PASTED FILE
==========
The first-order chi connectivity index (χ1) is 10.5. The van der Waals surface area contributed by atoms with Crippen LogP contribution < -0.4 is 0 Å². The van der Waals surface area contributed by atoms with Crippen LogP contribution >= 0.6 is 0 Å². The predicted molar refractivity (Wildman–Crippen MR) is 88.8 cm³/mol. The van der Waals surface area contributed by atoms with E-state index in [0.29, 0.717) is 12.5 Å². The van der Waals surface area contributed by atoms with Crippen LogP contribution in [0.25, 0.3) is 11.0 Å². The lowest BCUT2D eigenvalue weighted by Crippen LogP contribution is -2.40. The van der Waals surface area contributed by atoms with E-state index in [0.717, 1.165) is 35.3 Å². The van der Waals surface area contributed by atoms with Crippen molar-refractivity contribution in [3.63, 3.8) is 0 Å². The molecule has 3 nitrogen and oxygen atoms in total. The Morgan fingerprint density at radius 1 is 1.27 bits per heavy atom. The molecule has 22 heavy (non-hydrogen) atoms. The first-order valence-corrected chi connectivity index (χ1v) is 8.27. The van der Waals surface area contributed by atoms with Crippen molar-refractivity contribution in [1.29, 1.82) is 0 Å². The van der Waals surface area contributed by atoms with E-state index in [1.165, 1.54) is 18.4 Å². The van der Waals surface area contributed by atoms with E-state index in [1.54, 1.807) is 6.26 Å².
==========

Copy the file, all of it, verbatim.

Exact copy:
The first-order chi connectivity index (χ1) is 10.5. The van der Waals surface area contributed by atoms with Crippen LogP contribution < -0.4 is 0 Å². The van der Waals surface area contributed by atoms with Crippen LogP contribution >= 0.6 is 0 Å². The predicted molar refractivity (Wildman–Crippen MR) is 88.8 cm³/mol. The van der Waals surface area contributed by atoms with E-state index in [0.29, 0.717) is 12.5 Å². The van der Waals surface area contributed by atoms with Crippen LogP contribution in [0.25, 0.3) is 11.0 Å². The lowest BCUT2D eigenvalue weighted by Crippen LogP contribution is -2.40. The van der Waals surface area contributed by atoms with E-state index in [0.717, 1.165) is 35.3 Å². The van der Waals surface area contributed by atoms with Crippen molar-refractivity contribution in [3.63, 3.8) is 0 Å². The molecule has 3 nitrogen and oxygen atoms in total. The Morgan fingerprint density at radius 1 is 1.27 bits per heavy atom. The molecule has 22 heavy (non-hydrogen) atoms. The first-order valence-corrected chi connectivity index (χ1v) is 8.27. The van der Waals surface area contributed by atoms with Crippen molar-refractivity contribution in [1.29, 1.82) is 0 Å². The van der Waals surface area contributed by atoms with E-state index in [1.165, 1.54) is 18.4 Å². The van der Waals surface area contributed by atoms with E-state index in [1.54, 1.807) is 6.26 Å².